How Can They Help Startups & Growing Companies:
One of OnMarket’s core skills is being able to boil down a complex marketing message into something simpler, in order to achieve cut-through with investors. “Many founders are so close to their business that they find it difficult to know what information to include, and what is going to be distracting. They are often very good at marketing their product, but they are not so good at marketing their business model – and marketing their company’s cash-generating potential is really what equity crowdfunding is really all about”, explains Tim Eisenhauer.
Along with this, OnMarket can assist with the offer preparation – including:
- Putting together their offering memorandum
- Documentation, including shareholder deed, company constitution and so on
- Walking through the timetable and what needs to happen from a marketing standpoint
Some of these services can come at an additional cost to the company raising funds.
What’s Special About OnMarket?
A point of difference for OnMarket is their team member’s professional experience. Tim Eisenhauer explained his take on the spectrum of the major platforms in Australian equity crowdfunding as follows: “Birchal come from the rewards crowdfunding space, through their early work on the Pozible platform, while Equitise were pioneers in getting the equity crowdfunding legislation to where it is today. I think that what makes us different from both of them is that we come from more corporate backgrounds. We are able to bring investment banking experience to startups looking to raise money from the crowd. We are also able to offer a full-service suite of advisory services, as part of our engagement while working with a company”.
Further, OnMarket believes that their level of investor engagement sets them apart. This is a crucial factor to weigh up for companies when making the decision over which platform to go with, to know that they can expect some money to come from the platform’s crowd (as distinct from the company’s crowd). OnMarket’s investor database enjoys 30 – 40% e-mail open rates (which is very high, by all digital marketing standards). Part of the reason for this level of investor engagement is the positive experience which many of their investors have already experienced, due to OnMarket’s focus on working with companies which have a liquidity event on the near-term horizon.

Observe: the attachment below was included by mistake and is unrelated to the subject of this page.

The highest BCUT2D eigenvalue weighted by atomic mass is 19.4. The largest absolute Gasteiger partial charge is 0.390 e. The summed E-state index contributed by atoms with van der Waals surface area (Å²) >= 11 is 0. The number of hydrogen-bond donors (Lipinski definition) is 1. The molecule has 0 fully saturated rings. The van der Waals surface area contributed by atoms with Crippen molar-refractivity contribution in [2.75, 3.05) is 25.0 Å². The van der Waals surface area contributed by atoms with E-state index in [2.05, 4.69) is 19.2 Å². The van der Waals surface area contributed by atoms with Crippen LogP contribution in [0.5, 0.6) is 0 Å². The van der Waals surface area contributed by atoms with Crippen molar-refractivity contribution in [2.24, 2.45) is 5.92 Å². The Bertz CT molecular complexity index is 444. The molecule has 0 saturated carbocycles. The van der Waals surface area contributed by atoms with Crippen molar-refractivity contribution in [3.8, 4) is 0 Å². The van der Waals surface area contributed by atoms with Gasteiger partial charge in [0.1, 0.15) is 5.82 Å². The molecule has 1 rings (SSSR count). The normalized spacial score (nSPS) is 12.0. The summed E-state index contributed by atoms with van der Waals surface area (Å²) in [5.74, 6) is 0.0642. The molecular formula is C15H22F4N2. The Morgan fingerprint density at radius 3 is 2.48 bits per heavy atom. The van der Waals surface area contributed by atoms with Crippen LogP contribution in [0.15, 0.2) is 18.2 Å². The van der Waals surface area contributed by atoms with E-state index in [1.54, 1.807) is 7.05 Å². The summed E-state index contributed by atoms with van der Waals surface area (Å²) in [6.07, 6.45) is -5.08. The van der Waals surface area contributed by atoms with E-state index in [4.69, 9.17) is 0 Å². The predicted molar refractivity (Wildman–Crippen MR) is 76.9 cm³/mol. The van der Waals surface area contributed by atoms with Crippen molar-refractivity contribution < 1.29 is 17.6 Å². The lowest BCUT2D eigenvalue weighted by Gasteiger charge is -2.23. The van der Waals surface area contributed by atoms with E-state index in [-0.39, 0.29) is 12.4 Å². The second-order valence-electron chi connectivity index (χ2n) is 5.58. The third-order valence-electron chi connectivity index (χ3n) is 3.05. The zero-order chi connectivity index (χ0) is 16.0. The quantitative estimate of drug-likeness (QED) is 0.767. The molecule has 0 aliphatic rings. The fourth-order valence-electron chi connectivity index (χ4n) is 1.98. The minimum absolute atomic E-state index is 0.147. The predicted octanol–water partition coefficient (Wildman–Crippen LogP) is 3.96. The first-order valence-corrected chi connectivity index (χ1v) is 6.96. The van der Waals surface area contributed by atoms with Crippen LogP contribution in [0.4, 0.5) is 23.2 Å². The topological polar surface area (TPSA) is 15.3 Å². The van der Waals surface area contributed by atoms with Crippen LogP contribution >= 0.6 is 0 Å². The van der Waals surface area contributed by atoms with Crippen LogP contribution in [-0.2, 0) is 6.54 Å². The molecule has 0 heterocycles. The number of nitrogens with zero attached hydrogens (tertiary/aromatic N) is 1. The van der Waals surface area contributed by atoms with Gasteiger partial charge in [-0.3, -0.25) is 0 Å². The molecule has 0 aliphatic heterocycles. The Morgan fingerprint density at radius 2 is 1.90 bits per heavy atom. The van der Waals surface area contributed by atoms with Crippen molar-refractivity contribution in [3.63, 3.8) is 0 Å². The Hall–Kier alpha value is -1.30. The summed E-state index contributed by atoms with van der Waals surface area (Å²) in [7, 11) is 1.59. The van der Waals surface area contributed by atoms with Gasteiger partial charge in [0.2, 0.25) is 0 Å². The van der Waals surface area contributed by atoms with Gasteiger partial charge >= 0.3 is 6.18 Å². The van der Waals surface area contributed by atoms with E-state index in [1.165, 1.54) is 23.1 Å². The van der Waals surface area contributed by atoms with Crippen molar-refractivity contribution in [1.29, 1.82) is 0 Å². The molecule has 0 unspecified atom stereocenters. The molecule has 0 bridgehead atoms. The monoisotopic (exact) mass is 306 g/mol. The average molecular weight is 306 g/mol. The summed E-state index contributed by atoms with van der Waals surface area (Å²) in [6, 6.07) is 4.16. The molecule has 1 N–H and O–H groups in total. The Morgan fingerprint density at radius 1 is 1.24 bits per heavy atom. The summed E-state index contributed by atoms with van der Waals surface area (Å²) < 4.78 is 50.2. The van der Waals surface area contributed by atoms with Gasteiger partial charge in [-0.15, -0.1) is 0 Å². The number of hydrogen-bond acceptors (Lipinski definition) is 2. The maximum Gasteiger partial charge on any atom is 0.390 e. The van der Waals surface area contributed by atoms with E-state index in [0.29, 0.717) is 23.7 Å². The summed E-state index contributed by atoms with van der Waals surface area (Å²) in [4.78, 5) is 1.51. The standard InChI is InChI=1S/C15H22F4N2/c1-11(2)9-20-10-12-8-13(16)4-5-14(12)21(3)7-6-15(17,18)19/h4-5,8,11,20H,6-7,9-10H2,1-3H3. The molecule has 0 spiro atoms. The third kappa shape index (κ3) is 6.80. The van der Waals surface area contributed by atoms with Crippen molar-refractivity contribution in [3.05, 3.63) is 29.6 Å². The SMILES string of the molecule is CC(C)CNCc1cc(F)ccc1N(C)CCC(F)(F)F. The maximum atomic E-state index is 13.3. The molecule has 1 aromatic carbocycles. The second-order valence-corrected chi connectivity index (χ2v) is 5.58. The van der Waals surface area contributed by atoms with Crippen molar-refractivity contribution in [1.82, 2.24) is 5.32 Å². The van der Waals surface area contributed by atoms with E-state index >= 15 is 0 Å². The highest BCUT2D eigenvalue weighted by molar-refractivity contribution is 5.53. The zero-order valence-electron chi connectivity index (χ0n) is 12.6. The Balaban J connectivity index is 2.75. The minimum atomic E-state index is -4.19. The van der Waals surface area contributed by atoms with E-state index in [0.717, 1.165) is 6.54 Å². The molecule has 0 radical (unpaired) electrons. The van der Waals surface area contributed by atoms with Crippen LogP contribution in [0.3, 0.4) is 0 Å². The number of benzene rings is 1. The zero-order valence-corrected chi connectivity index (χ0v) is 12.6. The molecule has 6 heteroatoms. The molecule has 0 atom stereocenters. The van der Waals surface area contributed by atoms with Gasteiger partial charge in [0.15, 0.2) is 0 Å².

Advice For Companies Wanting To List Here:
OnMarket emphasized the need to have an interesting business with a unique point of difference. Companies which are “too mainstream”, providing a standardized product or service are quite difficult to get the crowd excited about. There needs to be some kind of grand vision which makes creating engaging content possible. “If I am watching your crowdfunding video, I need to be engaged and want to learn more”, was OnMarket’s advice for crowdfunding success. This fits with OnMarket’s stated mission of wanting to help people to back businesses with big ideas.
An educated database with whom you communicate with regularly is also going to be very helpful for raising money through OnMarket. It isn’t solely about having a huge e-mail list (though that certainly helps), but also about how well you have been engaging with them. Many companies come to equity crowdfunding with an email database which has been just sitting there, gathering dust. If that is the case, it means they need a long lead-in time to re-engage end warm up that list to the idea of crowdfunding. “You need to educate your database around 6 months prior to raising capital”, says Tim Eisenhauer. OnMarket has their own investor database, but it is important to be able to activate your own crowd as well. This means having a sizable and engaged following which are excited about the prospect of coming on board as shareholders.
Finally, there needs to be a positive story to tell about the company, and their reasons for wanting to raise capital. The money needs to be used for growth – such as investing in new product development, expanding to new markets, and fueling promotion efforts. If someone is coming to OnMarket out of desperation because their bank balance is about to run out, they can sniff it out straight away. So, when approaching OnMarket, it will pay to demonstrate your traction and emphasize what great new milestones that equity crowdfunding will allow your company to accomplish.